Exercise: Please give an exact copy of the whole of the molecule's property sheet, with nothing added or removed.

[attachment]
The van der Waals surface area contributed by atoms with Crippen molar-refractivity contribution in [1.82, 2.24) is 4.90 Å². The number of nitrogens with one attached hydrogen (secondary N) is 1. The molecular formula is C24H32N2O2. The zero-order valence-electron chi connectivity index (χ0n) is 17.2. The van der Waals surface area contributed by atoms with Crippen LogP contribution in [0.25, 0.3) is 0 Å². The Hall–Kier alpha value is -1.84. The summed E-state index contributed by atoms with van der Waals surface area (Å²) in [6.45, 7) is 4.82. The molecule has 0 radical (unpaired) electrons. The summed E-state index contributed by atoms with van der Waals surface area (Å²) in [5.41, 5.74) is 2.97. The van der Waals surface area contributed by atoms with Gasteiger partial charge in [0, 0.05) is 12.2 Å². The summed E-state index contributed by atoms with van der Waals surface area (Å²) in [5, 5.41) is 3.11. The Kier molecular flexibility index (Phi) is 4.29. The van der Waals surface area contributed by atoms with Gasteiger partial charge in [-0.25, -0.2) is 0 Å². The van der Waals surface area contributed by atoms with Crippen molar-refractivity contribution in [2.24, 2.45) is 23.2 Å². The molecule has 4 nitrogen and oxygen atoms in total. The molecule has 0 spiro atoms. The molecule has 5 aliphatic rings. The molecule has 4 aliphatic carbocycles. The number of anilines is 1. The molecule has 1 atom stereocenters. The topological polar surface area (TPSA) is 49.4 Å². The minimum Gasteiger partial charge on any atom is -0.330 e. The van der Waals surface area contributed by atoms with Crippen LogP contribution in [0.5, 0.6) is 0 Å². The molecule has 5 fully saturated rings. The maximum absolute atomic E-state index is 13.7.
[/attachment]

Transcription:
The van der Waals surface area contributed by atoms with Crippen molar-refractivity contribution in [1.82, 2.24) is 4.90 Å². The number of nitrogens with one attached hydrogen (secondary N) is 1. The molecular formula is C24H32N2O2. The zero-order valence-electron chi connectivity index (χ0n) is 17.2. The van der Waals surface area contributed by atoms with Crippen LogP contribution in [0.25, 0.3) is 0 Å². The Hall–Kier alpha value is -1.84. The summed E-state index contributed by atoms with van der Waals surface area (Å²) in [6.45, 7) is 4.82. The molecule has 0 radical (unpaired) electrons. The summed E-state index contributed by atoms with van der Waals surface area (Å²) in [5.41, 5.74) is 2.97. The van der Waals surface area contributed by atoms with Gasteiger partial charge in [0, 0.05) is 12.2 Å². The summed E-state index contributed by atoms with van der Waals surface area (Å²) in [5, 5.41) is 3.11. The Kier molecular flexibility index (Phi) is 4.29. The van der Waals surface area contributed by atoms with Gasteiger partial charge in [-0.25, -0.2) is 0 Å². The van der Waals surface area contributed by atoms with Crippen molar-refractivity contribution in [2.24, 2.45) is 23.2 Å². The molecule has 4 nitrogen and oxygen atoms in total. The molecule has 0 spiro atoms. The molecule has 5 aliphatic rings. The molecule has 4 aliphatic carbocycles. The number of anilines is 1. The molecule has 1 atom stereocenters. The topological polar surface area (TPSA) is 49.4 Å². The minimum Gasteiger partial charge on any atom is -0.330 e. The van der Waals surface area contributed by atoms with Crippen LogP contribution in [0.5, 0.6) is 0 Å². The molecule has 5 fully saturated rings. The maximum absolute atomic E-state index is 13.7.